Two years ago, Wanda and Frank Tardio moved from Palatine to a larger home in Inverness Hills.
"I was familiar with the area and liked it, then I fell in love with the house, and next I met such nice neighbors -- that I knew it was where I wanted to be," Wanda Tardio said.
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Listing sheetPrice range:$500,000 to more than $1 million
Age of homes: 34 years old and newer
Schools: Marion Jordan Elementary and Walter Sundling Junior High schools in Palatine Township Elementary District 15 and Fremd High School in Palatine-Schaumburg High School District 211
Parks: Inverness Park District
"After we moved in, they had a little block party so we could meet the neighbors, which was very nice. There were six or seven neighbors there to welcome us to the neighborhood. I can't say enough about how friendly everyone has been."
Wanda always wanted that nice dream house where they could entertain and get the whole family together.
What does Wanda love about the house? "It's big," she said. "We came from a house one-third the size. We live on a cul-de-sac, so when we look out the front, it's a really pretty view. We just had that pretty snow, and it looked like a winter wonderland with all the mature trees, and we have an in-ground swimming pool to enjoy in the summer."
The upscale Inverness Hills neighborhood features 78 two-story and ranch houses on one-acre homesites along winding roads that meander through the countryside.
These distinctive homes feature unique architectural designs because of the diversity of builders having worked in the subdivision, including Dior, Liberty Craft, The Nicholas Group and others, said real estate broker Tony Sarantakis of Coldwell Banker Residential Brokerage in Arlington Heights.
Nestled on the border of Barrington just west of Ela Road, the neighborhood was developed by Art Gingold beginning in 1979 during a residential explosion of larger homes with varied designs taking place in Inverness in the 1970s and '80s.
Many of the homes back up to a 16-acre conservation area donated to the Inverness Park District. There residents enjoy the beautiful, serene property that provides a habitat for wildlife such as deer, fox and coyote, Sarantakis said.
Sarantakis and his wife, Tina, purchased one of only ten lots remaining in the subdivision 25 years ago. He loves singing the praises of the subdivision where they and their two children, Tori and Nick, and the family pet lab-retriever Rocco have lived for 24 years.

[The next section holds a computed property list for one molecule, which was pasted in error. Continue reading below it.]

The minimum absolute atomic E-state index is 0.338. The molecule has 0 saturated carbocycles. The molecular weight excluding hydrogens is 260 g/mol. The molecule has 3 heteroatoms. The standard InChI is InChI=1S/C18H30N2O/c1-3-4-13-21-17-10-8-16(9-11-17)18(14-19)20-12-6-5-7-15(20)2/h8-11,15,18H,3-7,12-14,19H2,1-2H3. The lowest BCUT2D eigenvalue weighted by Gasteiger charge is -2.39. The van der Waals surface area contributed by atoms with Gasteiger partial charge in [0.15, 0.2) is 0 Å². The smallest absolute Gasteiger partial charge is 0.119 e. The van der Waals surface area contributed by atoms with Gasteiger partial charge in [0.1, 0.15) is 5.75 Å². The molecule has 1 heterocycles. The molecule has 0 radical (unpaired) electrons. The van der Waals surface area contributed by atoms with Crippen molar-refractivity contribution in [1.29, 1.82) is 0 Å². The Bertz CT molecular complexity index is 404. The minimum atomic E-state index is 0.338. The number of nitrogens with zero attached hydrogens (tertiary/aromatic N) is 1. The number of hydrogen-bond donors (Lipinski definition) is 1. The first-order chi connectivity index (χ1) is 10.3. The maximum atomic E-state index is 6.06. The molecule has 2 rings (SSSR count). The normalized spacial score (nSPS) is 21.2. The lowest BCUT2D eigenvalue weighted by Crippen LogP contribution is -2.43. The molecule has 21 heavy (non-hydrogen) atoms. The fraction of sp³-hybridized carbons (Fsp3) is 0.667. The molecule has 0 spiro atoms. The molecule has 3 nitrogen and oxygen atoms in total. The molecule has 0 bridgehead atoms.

"We like the acreage, and the schools were a big consideration at the time we moved here. It's more of a neighborhood feel rather than being so spread out like some other subdivisions," said Tina Sarantakis, who is also a real estate broker.
"Being in the real estate business, we keep spending money to keep our house updated. We did a paver patio with a fireplace. It's really nice in the evening to go out there and sit and watch the fire," Tony Sarantakis said.
A benefit of living in Inverness Hills is its active homeowners' association, which has the largest participation of any in the area, said Sarantakis, president of the association.
"This group has evolved into a network of close friendships."
For other activities and recreation, the Inverness Park District manages three beautiful parks -- Maggie Rogers Park, North Park and South Park. The park district also offers sports leagues and classes for children and adults and hosts summer concerts and annual holiday events.
Also, just as the Inverness Golf Club was the center for recreation in 1939, it's a center of social life today. The club offers golfing, gourmet dining, tennis courts and swimming -- something for everyone in the family.
Buyers also seek out Palatine Township Elementary District 15 and Palatine-Schaumburg High School District 211 schools, specifically Fremd High School, which is a big draw for people to purchase a home in Inverness Hills, they said.